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Carrots - from Seed to Table and Beyond

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A bunch of freshly-pulled carrots.

Daucus Carota var Sativa is one of the oldest and most well-known vegetables in the world. The plant was first popular for its seeds and leaves, used as herbs in prehistoric times. As a (purple) root vegetable, it originated in Asia Minor in the 8th Century. Orange carrots arrived in Britain from The Netherlands during the reign of Queen Elizabeth I.

Carrots were used as a stomach tonic in ancient Greece, and the juice is still considered to be a good remedy for diarrhoea. Carrots have also been used to ease asthma, nervousness and skin conditions, and were said to make hair curly.

The anthocyanin pigments in purple carrots and the beta carotene in orange ones are antioxidants, so carrots may help protect against cancer and other diseases. The beta carotene can be broken down in the body into substances including Vitamin A, which is good for the immune system and the eyes1.

Growing Carrots

Carrots are biennial2 so all types are grown from seed. There are two main types of carrot – early and maincrop. Early carrots tend to be shorter and cylindrical (or even spherical) in shape and maincrop tend to be longer and more tapered.

Carrots, although very common vegetables, are actually rather tricky to grow. In particular, you need to watch out for carrot fly at all times. If these insects catch a whiff of the sweet-smelling plants, they will lay eggs in the soil and the larvae will tunnel through the roots, causing the leaves to turn brown and ruining the carrot crop.

There are several ways to thwart the carrot fly's mission.

  • Carefully spacing the seeds will help, so that plants do not grow too closely together3. This reduces the need for thinning out4 in order for large carrots to develop. Disturbing the plants broadcasts the scent and makes it more likely that the carrot fly will find your carrots.

  • Planting French Marigolds, sage or spring onions amongst your carrots helps to disguise the scent and hide your carrots from the carrot fly.

  • Covering the area with fine nets when the seeds are planted prevents the carrot flies being able to reach the plants when they grow, but take care if you need to go inside the net, to thin out your seedlings, for example, as some flies may sneak in while you're not looking.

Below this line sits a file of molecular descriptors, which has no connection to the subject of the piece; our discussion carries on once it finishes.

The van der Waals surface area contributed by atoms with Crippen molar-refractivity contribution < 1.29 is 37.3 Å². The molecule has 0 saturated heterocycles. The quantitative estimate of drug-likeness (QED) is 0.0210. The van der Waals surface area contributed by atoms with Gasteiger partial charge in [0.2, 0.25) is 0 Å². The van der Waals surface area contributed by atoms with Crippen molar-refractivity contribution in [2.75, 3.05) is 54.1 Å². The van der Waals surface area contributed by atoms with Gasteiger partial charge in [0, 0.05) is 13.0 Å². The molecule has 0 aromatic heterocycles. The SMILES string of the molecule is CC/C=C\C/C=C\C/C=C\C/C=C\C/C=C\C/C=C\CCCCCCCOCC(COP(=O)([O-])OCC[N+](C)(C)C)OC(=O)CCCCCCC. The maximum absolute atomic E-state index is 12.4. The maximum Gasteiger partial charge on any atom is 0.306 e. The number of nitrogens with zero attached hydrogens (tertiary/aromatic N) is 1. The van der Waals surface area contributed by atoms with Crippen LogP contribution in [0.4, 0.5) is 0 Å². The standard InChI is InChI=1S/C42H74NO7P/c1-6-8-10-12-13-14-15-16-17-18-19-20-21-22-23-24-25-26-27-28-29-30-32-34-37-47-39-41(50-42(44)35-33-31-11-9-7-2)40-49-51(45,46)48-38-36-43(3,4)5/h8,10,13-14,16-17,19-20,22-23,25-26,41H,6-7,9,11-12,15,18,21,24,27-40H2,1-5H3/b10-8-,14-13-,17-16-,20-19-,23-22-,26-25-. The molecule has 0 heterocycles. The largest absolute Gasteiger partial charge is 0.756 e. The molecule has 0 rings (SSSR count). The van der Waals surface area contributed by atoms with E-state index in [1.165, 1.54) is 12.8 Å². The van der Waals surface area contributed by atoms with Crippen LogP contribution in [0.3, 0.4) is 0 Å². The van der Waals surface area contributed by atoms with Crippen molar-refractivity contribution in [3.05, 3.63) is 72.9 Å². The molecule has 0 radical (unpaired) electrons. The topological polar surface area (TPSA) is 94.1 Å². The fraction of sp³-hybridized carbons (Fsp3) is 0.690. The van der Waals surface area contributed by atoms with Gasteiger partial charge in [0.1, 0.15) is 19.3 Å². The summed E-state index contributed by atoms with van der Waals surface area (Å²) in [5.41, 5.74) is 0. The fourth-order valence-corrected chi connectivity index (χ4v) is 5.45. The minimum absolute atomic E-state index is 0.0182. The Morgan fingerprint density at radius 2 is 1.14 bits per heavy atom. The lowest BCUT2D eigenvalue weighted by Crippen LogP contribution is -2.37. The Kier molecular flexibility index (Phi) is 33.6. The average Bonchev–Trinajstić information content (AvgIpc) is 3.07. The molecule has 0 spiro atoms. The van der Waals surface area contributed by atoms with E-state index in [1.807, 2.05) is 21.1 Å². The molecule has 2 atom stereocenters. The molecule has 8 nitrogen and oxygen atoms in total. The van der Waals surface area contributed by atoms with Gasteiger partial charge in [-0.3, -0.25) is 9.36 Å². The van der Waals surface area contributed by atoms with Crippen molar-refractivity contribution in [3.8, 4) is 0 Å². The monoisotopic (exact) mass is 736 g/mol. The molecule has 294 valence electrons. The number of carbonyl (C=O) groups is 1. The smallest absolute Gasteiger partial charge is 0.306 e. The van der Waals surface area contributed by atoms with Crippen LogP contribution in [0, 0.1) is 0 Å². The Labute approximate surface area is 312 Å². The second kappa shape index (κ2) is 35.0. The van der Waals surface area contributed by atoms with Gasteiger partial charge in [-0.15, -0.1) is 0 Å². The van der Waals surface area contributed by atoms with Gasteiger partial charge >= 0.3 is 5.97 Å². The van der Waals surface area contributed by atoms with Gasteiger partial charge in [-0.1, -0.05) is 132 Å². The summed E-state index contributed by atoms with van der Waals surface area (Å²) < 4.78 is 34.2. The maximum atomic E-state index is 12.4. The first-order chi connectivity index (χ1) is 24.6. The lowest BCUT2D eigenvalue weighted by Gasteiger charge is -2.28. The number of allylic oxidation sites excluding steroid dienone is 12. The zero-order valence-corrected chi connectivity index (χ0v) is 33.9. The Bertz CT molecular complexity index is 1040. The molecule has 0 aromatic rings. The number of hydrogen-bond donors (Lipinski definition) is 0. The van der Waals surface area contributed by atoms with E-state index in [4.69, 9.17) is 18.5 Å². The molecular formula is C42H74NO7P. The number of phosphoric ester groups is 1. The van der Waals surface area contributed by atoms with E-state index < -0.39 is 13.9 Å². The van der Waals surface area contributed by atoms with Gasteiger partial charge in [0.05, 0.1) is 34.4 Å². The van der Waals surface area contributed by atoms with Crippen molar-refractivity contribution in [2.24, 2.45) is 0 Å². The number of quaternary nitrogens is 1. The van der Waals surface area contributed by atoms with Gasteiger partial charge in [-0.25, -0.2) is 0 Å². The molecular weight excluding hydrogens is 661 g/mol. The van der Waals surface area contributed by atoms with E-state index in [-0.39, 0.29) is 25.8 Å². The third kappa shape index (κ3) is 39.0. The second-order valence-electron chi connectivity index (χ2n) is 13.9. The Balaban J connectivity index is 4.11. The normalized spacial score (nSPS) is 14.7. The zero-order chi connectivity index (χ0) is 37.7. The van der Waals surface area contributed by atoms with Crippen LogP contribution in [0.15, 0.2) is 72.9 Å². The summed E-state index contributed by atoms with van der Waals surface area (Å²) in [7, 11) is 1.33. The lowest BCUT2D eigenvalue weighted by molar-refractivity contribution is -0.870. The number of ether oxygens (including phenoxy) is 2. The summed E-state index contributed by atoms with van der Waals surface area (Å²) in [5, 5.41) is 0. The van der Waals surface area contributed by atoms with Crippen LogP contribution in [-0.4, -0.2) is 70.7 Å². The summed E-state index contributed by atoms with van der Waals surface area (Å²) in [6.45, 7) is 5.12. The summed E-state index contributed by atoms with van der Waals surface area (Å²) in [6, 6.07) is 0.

• Carrot flies are only little and they don't fly very high5, so another way of protecting your crop is to surround the carrot bed with a metre-high wall of sacking material or similar. You could also plant the seeds in a raised bed or large pot.

  • There are also an increasing number of carrot fly resistant varieties, which don't smell quite so attractive to the insects.

Once you have decided on your carrot fly repelling method, you need to prepare the soil. In Autumn, choose a spot in a sunny place that has not had manure, compost or other rich fertiliser added in the previous year. For best results, the soil should be sandy and loamy so that it retains moisture and allows the roots to grow downwards with no obstructions.

Early crop seeds can be planted from early March onwards, but the seedlings must be covered with fleece or cloches if there is any danger of frost. The carrots will be ready for harvest from June onwards. Maincrop carrots are usually planted between April and June and harvested from September to October. You can also plant maincrop seeds in August and protect them from frost to enjoy fresh carrots in December.

Use a stick to create shallow trenches 1cm (½in) deep and spaced 15cm (6in) apart. Sow the seeds and cover them with soil. Spacing the rows close together ensures the foliage will cover the ground and help prevent weeds from growing. Water the plants on dry days to ensure the roots do not dry out and then split when it rains again.

Troubleshooting

Apart from carrot fly, there are several other pests and diseases that could attack your crop:

  • Swift Moth caterpillars – these white caterpillars live in the soil and eat into the carrots. There is no treatment, so the roots should just be burned and any Swift Moth caterpillars you spot should be removed.

  • Carrot-willow aphid – these greenfly cause the leaves of affected plants to turn brown and curl up. You could use an insecticide, or remove affected leaves by hand if you spot the insects.

  • Motley Dwarf Virus – this virus is transmitted by the carrot-willow aphid and causes leaves to turn yellow with red tinges. There is no treatment, but keeping watch for the aphids will prevent it attacking.

  • Violet Root Rot – this fungus causes some of the leaves to become yellow, but the main effect is on the roots; the carrots are covered in a violet6 felt-like substance. There is no treatment, so the roots should be burned and the ground they were planted in should not be used to grow carrots or asparagus for a year.